Perhaps the biggest ‘thing’ to the Duette Series 2 performance is the absence of noise. This sounds weird, because a passive loudspeaker contains no active devices that might raise a noise floor. And yet, the Duette Series 2 has a lower noise floor than most loudspeakers. It just does. You hear it the moment you swap it out for almost anything else. This isn’t a ‘limpid pools of pellucidity’ cliché thing, it’s more like painting on a fully prepared canvas or even formatting your SD card before going out for a day’s photography. It’s a springboard, upon which you can launch your music. And that has profound implications for your listening.
Although I don’t subscribe to the whole ‘good for classical’, ‘designed for rock’ pigeonholing, there is a kernel of truth in this. However, I suspect it’s trying to dress up the limitations of a design by accentuating the positives. The best loudspeakers – and I mean the very best – do not need to accentuate the positive because (and I’m following the lyric sheet here) they work to eliminate the negative. And this is what the Duette 2 does so very well. That lower than you might expect noise floor, coupled with a loudspeaker that does grace, space and pace – and that offer an excellent dynamic range – just makes this a loudspeaker for all seasons. It was possible to put on Pollini playing some delicate Chopin Nocturnes, then take an abrupt change in direction and crank out some swampy early ZZ Top, only to shift gears one more time and play Domingo singing the romanza ‘Una Furtiva Lagrima’ from Donizetti’s L’elisir d’amore. This last – from the album Opern-Gala (DG) and also featuring Giulini and the Los Angeles Phil is a deceptively tough task. A romanza should be a song of almost infinite sadness, but on less musically adept transducers, it’s hard to listen to without thinking of scenes from The Godfather. Here, I got the full emotion of the music with only the slightest desire to off Sal Tessio.
So far, what applies could be said of practically any decent loudspeaker. But what singles the Duette Series 2 out for special treatment is its portrayal of image depth, because it’s a wall-hugging speaker. A good soundstage is not impossible with a boundary design, but generally there’s an inevitable trade-off with image depth. Usually this is overcome by projecting a wider and more forward sounding soundstage than usual, but this can be a compromise too far. The Wilson Duette Series 2 makes no such compromise, and the soundstage it produces has a sense of depth as well as width, forward projection and height. Once again, I’m keen to disabuse the cliché of a soundstage so deep, it projects into the next town, but the Duette Series 2 does make your listening room sound as if it is bigger than it really is, by projecting a soundstage seemingly beyond the wall the speakers rest against. Thinking back a quarter of a century when I had Linn Kans an inch from the wall, all you got then was a (literal and figurative) wall of sound with almost no sense of soundstage whatsoever. The Duette Series 2 not only shows it can be done, but that the exercise is a worthwhile one. Rather than comparing the soundstage to the relatively limited stereophony of previous boundary loudspeakers, you’ll end up comparing this to loudspeakers like the Quad Electrostatic. It’s that good. I just wish I knew how it’s done!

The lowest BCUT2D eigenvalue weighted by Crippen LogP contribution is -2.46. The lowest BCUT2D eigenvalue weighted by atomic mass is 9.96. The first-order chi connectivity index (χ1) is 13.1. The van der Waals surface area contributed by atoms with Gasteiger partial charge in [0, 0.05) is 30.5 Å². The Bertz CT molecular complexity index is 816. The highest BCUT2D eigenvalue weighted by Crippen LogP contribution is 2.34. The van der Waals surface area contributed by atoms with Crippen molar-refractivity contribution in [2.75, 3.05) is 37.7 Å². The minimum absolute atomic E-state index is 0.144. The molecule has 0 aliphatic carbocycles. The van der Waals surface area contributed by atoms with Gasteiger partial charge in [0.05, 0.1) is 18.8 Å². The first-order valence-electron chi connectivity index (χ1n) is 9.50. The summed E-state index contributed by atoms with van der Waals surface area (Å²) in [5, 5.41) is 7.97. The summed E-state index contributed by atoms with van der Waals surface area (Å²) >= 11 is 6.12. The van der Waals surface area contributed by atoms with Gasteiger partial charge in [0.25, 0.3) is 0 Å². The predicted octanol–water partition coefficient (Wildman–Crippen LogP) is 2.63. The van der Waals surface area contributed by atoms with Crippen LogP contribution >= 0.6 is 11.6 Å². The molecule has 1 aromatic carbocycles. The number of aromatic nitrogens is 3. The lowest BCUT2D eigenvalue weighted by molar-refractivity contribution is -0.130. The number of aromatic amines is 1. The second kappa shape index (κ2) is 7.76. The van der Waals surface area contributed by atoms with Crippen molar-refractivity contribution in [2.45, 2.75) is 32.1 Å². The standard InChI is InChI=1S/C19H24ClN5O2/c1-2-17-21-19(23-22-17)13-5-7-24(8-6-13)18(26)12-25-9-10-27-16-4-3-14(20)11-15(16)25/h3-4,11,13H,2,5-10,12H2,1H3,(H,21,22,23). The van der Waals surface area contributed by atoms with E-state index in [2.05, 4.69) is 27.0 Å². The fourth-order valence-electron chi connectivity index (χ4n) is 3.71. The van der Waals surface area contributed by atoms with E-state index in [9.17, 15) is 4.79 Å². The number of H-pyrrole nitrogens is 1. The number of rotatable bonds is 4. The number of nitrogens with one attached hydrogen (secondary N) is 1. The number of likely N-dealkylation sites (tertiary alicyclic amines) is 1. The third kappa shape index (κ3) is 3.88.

There is also an almost inescapable temptation to play ‘how low can you go?’ with respect to products up the chain. This comes from the original claim that the Wilson Audio speaker that can be used with some surprisingly humble system components. In my own tests, I’d say the Arcam A19 (50W, 1/20th the price) was the cut-off point. The Duette Series 2 still sounded good when used with the little A19, but it was clear the relationship was getting a bit strained.
A source of some upset for me, though is I inadvertently created a match made somewhere between Salisbury and Provo, because using this speaker with the Naim Nait XS2 worked brilliantly. No caveats, no ifs or buts. This was one of those systems that sang together so well, you knew you were on to a winner. So, why the ‘upset’ part? Because the chance of anyone else (in the UK at least) replicating this system is slim to remote. The two brands move in different circles here. Now, while I’m not advocating this kind of ‘mullet’ system (in great fairness when my Devialet came back from its 240 upgrade and used with similarly more appropriate electronics, it really shone), it shows just how liberating the Duette Series 2’s shake-off of high-end demands really is. There’s a lot of logic behind the ‘get the room and speakers right and the rest falls into place’ argument, and the Duette Series 2’s sensible demands on the amplifier means if you want to take that logic to the extreme and spend way more on the speaker than the amp, this is the speaker to go for.